"Basically. they expect me to sit here with no resources, and watch my parents die." — Anna Emert
"Welfare momma'—that's what they used to call me in Nashville, and that used to really make me mad. You don't know my children. You don't know my situation." — Lori Griffin
"I guess I've stayed out of it, but it's frustrating to see my mom frustrated. I just wish we could get something solved, because this is all she's been doing." — Misti Whitaker
"I've been treated like I'm a complete moron, like I'm a liar, like I'm destitute and taking advantage of the system because I had TennCare to begin with. That's just wrong. I'm none of those things." — Kim Elrod
"Safety net? TennCare was the safety net, and once they destroyed that there was nothing. The safety net was lies." — N. McLean
There’s little mystery surrounding what went wrong. By the end of its first year, more than 1.1 million Tennesseans were covered, but the program was ill equipped for TennCare’s rapid growth. Just out of the gate, the $3 billion program accrued a $99 million budget deficit. In years to follow, Managed Care Organizations (MCOs) and hospitals began reporting major financial problems. Class-action lawsuits resulted in court orders restricting the state’s ability to deny TennCare benefits to enrollees. Fraud and abuse aggravated the fiscal dysfunction. A report released in 2003 concluded that the program, if continued, would be consuming 90 percent of the state’s new revenue, with total cost reaching $12.2 billion, by the year 2008.
In November 2004, Gov. Phil Bredesen threatened to dissolve TennCare completely and return to Medicaid unless dramatic reforms were allowed to pass. Two months later, it was decided that 323,000 adults—nearly half the programs’ adult enrollment—would lose their coverage.
Since then, over 191,000 TennCare enrollees have been terminated from the program. Many of them are either uninsurable on account of severe illness or unable to afford insurance elsewhere. Some disenrollees, especially those versed in TennCare rhetoric, have experienced varying degrees of success navigating the situation. Others feel confused, helpless and abandoned.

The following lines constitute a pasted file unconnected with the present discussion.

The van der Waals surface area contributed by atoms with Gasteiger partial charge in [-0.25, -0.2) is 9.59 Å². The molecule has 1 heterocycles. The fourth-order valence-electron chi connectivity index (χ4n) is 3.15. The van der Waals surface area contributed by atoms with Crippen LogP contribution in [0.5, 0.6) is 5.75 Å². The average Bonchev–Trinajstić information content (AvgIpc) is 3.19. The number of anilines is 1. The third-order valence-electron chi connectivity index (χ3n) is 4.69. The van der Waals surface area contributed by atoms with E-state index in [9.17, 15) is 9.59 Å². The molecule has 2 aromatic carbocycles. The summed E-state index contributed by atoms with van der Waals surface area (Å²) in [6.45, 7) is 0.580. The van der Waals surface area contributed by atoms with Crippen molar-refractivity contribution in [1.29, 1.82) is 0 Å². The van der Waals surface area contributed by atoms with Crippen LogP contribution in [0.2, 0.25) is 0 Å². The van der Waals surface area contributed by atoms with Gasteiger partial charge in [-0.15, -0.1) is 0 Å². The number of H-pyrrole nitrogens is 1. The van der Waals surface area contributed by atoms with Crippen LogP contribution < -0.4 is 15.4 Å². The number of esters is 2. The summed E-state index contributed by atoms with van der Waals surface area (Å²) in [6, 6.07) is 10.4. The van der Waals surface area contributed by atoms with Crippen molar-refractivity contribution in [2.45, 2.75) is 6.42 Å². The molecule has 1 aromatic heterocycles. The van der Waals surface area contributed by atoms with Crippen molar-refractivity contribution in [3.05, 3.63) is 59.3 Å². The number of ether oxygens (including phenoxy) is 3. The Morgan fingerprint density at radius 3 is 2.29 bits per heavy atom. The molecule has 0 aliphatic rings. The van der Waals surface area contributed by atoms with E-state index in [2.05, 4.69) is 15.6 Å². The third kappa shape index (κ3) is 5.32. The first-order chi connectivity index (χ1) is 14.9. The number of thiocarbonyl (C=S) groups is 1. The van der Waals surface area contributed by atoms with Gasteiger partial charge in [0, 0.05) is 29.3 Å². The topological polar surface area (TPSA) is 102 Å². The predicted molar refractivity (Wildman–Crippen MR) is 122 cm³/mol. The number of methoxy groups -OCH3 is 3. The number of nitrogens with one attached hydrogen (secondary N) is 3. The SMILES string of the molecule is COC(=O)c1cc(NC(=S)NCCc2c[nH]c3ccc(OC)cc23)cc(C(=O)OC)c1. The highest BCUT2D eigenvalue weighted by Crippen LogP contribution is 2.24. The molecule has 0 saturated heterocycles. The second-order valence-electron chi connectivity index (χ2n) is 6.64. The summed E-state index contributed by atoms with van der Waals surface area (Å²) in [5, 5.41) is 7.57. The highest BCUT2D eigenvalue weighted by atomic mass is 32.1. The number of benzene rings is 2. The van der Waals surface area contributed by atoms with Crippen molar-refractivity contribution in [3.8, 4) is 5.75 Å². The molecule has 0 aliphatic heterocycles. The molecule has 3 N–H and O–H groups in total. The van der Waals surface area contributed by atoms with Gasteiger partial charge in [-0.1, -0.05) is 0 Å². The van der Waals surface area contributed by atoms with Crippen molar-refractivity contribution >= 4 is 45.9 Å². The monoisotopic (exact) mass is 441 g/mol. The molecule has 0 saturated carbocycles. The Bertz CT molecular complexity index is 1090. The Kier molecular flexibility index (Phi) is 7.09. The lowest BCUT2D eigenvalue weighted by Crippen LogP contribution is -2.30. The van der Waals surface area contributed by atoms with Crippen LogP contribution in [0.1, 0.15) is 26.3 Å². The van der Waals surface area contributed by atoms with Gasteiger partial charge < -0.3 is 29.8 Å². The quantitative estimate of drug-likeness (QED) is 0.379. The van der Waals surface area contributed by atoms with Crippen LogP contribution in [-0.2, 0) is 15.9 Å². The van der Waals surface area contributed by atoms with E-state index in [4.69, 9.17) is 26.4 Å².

It is not this article’s intention to argue the finer points of healthcare, or to debate the extent to which American citizens are entitled to healthcare, or to point fingers, or to offer a solution. It wishes only to present the situation as it is perceived through the lens of those affected. These are their stories.
PATRICK & BEATRICE Fifty-nine-year-old Patrick Williams calls it “genocide,” but he doesn’t really understand what’s going on. All he knows is that his wife Beatrice is terminally ill with lung cancer, that his grown daughter/full-time caretaker Anna Emert has taken to lashing out at him in frustration, and that the government doesn’t seem to care.
But the Williams are luckier than many. Through a court appeal, Beatrice was allowed to remain on TennCare until December of last year; the bulk of the 191,000 TennCare patients who lost coverage were dropped in August. And since then, her doctor has agreed to continue chemo treatments, even though she can’t pay for them. But through a tangle of oxygen tubes—Patrick is sick himself with emphysema—the bright side is hard to see.
Daughter Anna lives in Karns with her husband, two children and parents, all of whom she cooks and cares for while maintaining a part-time job as a web designer. On this gray morning in early March, her eyes sag with dark half-moons of exhaustion. After spending 10 minutes driving around downtown, looking for a place to park, even the coffee shop’s atmosphere of barely-perceptible piano music and steaming drinks does nothing to soothe her nerves. “There’s just a lot going on,” she explains, staring into her fast-cooling latté. A spongy muffin sits in front of her, untouched. “Who’s going first is what’s on my mind.”
The issue of mortality never strays far from her consciousness. Her husband, who has vascular disease, suffered a major heart attack in 2002, and her 15-year-old son is still recovering from a school bus accident last year that broke both his legs. Anna’s parents’ termination from TennCare, besides being a financial burden, causes her a great deal of emotional strain. According to a study by the U.S. Department of Health and Human Services, lack of health insurance is the sixth leading cause of death among adults age 25 to 64.